On this, their fourth studio album, you are treated to the unexpected missing link between James Taylor Quartet's early mod-cum-spy theme sound and the later polished acid jazz feel (which carried the band through to be the respected pioneer figures they are today) without sounding exactly like either of them.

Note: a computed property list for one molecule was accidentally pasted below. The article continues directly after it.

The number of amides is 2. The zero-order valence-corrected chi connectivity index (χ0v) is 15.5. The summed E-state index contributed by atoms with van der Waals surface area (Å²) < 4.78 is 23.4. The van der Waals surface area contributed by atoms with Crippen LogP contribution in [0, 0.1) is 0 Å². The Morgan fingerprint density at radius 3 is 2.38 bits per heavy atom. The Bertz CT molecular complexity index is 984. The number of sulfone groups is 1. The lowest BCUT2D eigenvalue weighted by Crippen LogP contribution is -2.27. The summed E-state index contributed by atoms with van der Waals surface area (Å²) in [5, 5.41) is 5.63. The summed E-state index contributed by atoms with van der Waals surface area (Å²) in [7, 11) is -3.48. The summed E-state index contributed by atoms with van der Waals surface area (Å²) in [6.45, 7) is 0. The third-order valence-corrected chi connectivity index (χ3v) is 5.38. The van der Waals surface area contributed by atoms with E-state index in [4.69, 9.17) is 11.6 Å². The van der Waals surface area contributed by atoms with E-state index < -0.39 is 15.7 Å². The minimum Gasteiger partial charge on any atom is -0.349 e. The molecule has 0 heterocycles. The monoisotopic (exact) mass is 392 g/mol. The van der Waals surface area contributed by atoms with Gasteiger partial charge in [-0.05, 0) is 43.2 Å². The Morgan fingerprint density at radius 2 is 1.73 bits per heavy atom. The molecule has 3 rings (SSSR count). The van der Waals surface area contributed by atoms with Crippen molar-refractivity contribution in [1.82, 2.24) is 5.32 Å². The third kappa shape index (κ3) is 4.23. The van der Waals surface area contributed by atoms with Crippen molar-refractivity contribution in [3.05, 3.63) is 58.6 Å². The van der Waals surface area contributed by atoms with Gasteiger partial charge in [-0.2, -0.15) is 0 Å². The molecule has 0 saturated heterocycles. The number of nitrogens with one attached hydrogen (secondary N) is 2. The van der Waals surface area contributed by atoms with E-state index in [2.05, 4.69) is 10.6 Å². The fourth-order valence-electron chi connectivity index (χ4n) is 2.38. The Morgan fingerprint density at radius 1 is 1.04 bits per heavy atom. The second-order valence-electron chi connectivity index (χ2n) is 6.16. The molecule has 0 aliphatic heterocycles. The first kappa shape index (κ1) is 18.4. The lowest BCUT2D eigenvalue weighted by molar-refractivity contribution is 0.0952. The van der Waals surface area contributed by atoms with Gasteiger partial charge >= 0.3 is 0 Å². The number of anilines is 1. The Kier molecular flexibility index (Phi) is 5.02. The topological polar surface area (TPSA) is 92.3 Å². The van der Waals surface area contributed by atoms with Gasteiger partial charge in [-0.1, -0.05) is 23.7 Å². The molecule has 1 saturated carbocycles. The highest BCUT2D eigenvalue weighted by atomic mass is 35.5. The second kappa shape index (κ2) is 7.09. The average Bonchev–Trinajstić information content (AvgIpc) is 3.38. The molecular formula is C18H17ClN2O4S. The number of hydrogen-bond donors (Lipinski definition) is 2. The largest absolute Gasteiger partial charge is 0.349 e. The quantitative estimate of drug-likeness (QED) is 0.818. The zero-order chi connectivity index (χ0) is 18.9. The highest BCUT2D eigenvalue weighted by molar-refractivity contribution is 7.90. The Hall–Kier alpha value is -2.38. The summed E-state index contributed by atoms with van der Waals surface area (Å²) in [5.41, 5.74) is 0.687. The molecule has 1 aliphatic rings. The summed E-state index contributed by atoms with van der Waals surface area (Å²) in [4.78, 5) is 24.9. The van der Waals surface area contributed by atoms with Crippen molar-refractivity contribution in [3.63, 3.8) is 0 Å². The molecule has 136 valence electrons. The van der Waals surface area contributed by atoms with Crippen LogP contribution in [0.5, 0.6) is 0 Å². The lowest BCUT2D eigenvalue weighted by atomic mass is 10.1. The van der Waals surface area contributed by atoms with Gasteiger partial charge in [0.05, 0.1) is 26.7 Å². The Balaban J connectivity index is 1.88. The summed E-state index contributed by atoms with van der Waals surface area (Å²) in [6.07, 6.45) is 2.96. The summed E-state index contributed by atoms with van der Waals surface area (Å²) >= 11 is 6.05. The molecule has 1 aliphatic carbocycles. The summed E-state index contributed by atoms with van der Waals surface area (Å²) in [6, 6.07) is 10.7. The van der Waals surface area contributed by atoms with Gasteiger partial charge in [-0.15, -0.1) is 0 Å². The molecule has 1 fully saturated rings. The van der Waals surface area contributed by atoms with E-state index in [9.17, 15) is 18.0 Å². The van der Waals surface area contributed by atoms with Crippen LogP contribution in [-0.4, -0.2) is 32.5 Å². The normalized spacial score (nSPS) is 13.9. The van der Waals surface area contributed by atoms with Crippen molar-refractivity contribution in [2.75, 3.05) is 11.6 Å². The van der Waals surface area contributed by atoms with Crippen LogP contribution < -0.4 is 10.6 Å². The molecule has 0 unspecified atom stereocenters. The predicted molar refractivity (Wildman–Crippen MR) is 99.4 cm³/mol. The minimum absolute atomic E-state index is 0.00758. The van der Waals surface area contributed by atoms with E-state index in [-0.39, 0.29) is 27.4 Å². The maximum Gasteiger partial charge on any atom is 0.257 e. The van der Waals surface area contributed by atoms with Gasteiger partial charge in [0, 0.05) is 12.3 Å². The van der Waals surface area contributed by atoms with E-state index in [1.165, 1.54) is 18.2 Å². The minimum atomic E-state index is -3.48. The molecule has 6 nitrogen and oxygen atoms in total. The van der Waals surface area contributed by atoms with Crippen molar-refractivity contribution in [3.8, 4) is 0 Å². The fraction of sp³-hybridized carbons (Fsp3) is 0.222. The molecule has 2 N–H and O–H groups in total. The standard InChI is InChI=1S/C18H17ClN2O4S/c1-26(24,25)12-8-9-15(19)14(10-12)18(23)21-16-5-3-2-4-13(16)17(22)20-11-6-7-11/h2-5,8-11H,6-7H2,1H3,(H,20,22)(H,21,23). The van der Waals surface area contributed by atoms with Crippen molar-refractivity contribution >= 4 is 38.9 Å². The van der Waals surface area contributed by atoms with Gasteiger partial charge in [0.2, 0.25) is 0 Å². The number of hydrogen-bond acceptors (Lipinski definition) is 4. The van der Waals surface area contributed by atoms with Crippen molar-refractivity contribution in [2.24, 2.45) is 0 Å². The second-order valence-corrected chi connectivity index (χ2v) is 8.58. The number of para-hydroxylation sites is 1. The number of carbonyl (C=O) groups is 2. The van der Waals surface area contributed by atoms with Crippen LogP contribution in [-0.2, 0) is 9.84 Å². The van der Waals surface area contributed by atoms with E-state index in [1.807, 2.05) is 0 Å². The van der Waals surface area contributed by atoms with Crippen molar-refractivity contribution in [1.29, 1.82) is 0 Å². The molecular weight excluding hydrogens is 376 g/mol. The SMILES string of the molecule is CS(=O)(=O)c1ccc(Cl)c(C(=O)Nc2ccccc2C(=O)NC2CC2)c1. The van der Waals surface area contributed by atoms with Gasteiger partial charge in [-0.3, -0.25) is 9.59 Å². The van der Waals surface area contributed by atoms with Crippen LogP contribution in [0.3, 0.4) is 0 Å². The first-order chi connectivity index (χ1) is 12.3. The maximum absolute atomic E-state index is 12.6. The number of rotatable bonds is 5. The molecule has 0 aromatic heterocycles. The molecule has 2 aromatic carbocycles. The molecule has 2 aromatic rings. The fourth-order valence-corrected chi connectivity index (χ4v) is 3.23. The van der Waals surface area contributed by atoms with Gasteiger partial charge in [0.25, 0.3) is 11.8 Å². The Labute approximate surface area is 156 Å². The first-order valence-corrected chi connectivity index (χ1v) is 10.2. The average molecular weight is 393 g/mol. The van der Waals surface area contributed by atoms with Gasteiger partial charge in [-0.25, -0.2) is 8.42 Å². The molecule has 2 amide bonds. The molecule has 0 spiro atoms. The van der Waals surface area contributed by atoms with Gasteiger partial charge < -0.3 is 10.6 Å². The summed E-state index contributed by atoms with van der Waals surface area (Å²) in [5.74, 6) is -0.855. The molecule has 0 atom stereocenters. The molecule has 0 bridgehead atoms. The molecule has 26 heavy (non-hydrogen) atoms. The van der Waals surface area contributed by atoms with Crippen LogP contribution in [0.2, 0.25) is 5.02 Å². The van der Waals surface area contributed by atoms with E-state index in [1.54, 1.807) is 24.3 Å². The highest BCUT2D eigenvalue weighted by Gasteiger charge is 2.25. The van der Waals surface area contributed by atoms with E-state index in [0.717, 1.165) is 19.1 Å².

Having landed themselves with the big-budget U.K. label Polydor, James Taylor found he could indulge himself with the best in big jazz-funk sounds, employing what sounded suspiciously like more than a "quartet" to produce a collection of bold and brassy numbers that escalated the sounds of Johnny Hammond and Booker T into the late '80s. The album begins as it finishes, with a touching yet relentless jazz-rock instrumental groove combining clever chord structures and strong piano flourishes gliding over, of course, Taylor's trademark whirring Hammond organ. As ever, it's with this tool that Taylor guides the listener's focus (hence the title), on this record especially, as all but two of the songs are instrumental, a fact you would only subliminally realize as the organ and brass lay down strong melodies. In fact, the only real inclusion of vocals comes courtesy of Cleveland Watkiss on "It Doesn't Matter," a feel-good jive-inspired mid-tempo track, and the anthemic "Breakout," which gives the band a brief chance to exercise their vocal chords. Elsewhere, the listener is treated to cool modern boogaloos and bossa novas as Taylor proves he's more than just adept on the ivories, but a capable arranger as well.